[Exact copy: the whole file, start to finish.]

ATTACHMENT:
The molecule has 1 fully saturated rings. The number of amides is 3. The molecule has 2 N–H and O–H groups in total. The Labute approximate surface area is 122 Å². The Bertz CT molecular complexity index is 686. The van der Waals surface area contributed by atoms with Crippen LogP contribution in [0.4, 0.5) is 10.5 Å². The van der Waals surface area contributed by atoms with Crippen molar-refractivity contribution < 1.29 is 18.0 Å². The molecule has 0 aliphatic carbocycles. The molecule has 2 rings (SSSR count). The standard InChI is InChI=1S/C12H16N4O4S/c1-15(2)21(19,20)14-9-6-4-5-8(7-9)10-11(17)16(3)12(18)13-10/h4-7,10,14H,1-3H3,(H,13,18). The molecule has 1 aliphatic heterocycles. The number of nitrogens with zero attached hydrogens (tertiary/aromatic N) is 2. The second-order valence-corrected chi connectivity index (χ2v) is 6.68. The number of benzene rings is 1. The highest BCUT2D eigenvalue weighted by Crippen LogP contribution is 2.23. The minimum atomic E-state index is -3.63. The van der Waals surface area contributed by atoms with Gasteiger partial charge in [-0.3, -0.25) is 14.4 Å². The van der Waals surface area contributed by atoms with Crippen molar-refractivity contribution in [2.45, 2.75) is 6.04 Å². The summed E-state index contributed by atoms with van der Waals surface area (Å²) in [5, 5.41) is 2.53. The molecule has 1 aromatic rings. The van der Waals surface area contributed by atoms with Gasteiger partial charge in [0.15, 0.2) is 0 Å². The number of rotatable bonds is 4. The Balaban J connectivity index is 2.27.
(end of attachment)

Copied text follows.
The molecule has 1 fully saturated rings. The number of amides is 3. The molecule has 2 N–H and O–H groups in total. The Labute approximate surface area is 122 Å². The Bertz CT molecular complexity index is 686. The van der Waals surface area contributed by atoms with Crippen LogP contribution in [0.4, 0.5) is 10.5 Å². The van der Waals surface area contributed by atoms with Crippen molar-refractivity contribution < 1.29 is 18.0 Å². The molecule has 0 aliphatic carbocycles. The molecule has 2 rings (SSSR count). The standard InChI is InChI=1S/C12H16N4O4S/c1-15(2)21(19,20)14-9-6-4-5-8(7-9)10-11(17)16(3)12(18)13-10/h4-7,10,14H,1-3H3,(H,13,18). The molecule has 1 aliphatic heterocycles. The number of nitrogens with zero attached hydrogens (tertiary/aromatic N) is 2. The second-order valence-corrected chi connectivity index (χ2v) is 6.68. The number of benzene rings is 1. The highest BCUT2D eigenvalue weighted by Crippen LogP contribution is 2.23. The minimum atomic E-state index is -3.63. The van der Waals surface area contributed by atoms with Gasteiger partial charge in [-0.3, -0.25) is 14.4 Å². The van der Waals surface area contributed by atoms with Crippen molar-refractivity contribution in [2.45, 2.75) is 6.04 Å². The summed E-state index contributed by atoms with van der Waals surface area (Å²) in [5, 5.41) is 2.53. The molecule has 1 aromatic rings. The van der Waals surface area contributed by atoms with Gasteiger partial charge in [0.15, 0.2) is 0 Å². The number of rotatable bonds is 4. The Balaban J connectivity index is 2.27.